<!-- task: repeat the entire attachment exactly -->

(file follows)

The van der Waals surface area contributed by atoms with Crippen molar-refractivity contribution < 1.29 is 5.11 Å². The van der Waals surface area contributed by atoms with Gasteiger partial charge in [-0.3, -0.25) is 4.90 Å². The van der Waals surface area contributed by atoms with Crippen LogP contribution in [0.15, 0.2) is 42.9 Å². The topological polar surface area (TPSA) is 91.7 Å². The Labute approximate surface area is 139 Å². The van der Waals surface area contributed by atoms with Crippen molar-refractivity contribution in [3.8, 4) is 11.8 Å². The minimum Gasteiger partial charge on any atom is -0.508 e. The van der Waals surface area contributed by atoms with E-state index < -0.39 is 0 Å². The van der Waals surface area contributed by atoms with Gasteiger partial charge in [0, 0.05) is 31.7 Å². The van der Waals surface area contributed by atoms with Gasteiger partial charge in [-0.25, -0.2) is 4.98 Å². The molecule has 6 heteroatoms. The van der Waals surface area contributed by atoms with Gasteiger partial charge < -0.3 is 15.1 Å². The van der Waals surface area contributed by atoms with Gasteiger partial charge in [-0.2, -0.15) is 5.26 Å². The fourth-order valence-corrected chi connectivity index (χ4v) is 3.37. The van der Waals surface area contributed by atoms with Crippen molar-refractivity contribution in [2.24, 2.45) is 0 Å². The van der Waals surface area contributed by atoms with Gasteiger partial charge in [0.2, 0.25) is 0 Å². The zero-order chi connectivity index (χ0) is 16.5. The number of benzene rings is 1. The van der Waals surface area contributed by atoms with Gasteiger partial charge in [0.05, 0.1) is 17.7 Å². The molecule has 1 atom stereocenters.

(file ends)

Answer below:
The van der Waals surface area contributed by atoms with Crippen molar-refractivity contribution < 1.29 is 5.11 Å². The van der Waals surface area contributed by atoms with Gasteiger partial charge in [-0.3, -0.25) is 4.90 Å². The van der Waals surface area contributed by atoms with Crippen LogP contribution in [0.15, 0.2) is 42.9 Å². The topological polar surface area (TPSA) is 91.7 Å². The Labute approximate surface area is 139 Å². The van der Waals surface area contributed by atoms with Crippen molar-refractivity contribution in [3.8, 4) is 11.8 Å². The minimum Gasteiger partial charge on any atom is -0.508 e. The van der Waals surface area contributed by atoms with E-state index < -0.39 is 0 Å². The van der Waals surface area contributed by atoms with Gasteiger partial charge in [0, 0.05) is 31.7 Å². The van der Waals surface area contributed by atoms with Gasteiger partial charge in [-0.25, -0.2) is 4.98 Å². The molecule has 6 heteroatoms. The van der Waals surface area contributed by atoms with Gasteiger partial charge < -0.3 is 15.1 Å². The van der Waals surface area contributed by atoms with Gasteiger partial charge in [-0.2, -0.15) is 5.26 Å². The fourth-order valence-corrected chi connectivity index (χ4v) is 3.37. The van der Waals surface area contributed by atoms with Crippen molar-refractivity contribution in [2.24, 2.45) is 0 Å². The van der Waals surface area contributed by atoms with Gasteiger partial charge in [0.2, 0.25) is 0 Å². The zero-order chi connectivity index (χ0) is 16.5. The number of benzene rings is 1. The van der Waals surface area contributed by atoms with Gasteiger partial charge in [0.05, 0.1) is 17.7 Å². The molecule has 1 atom stereocenters.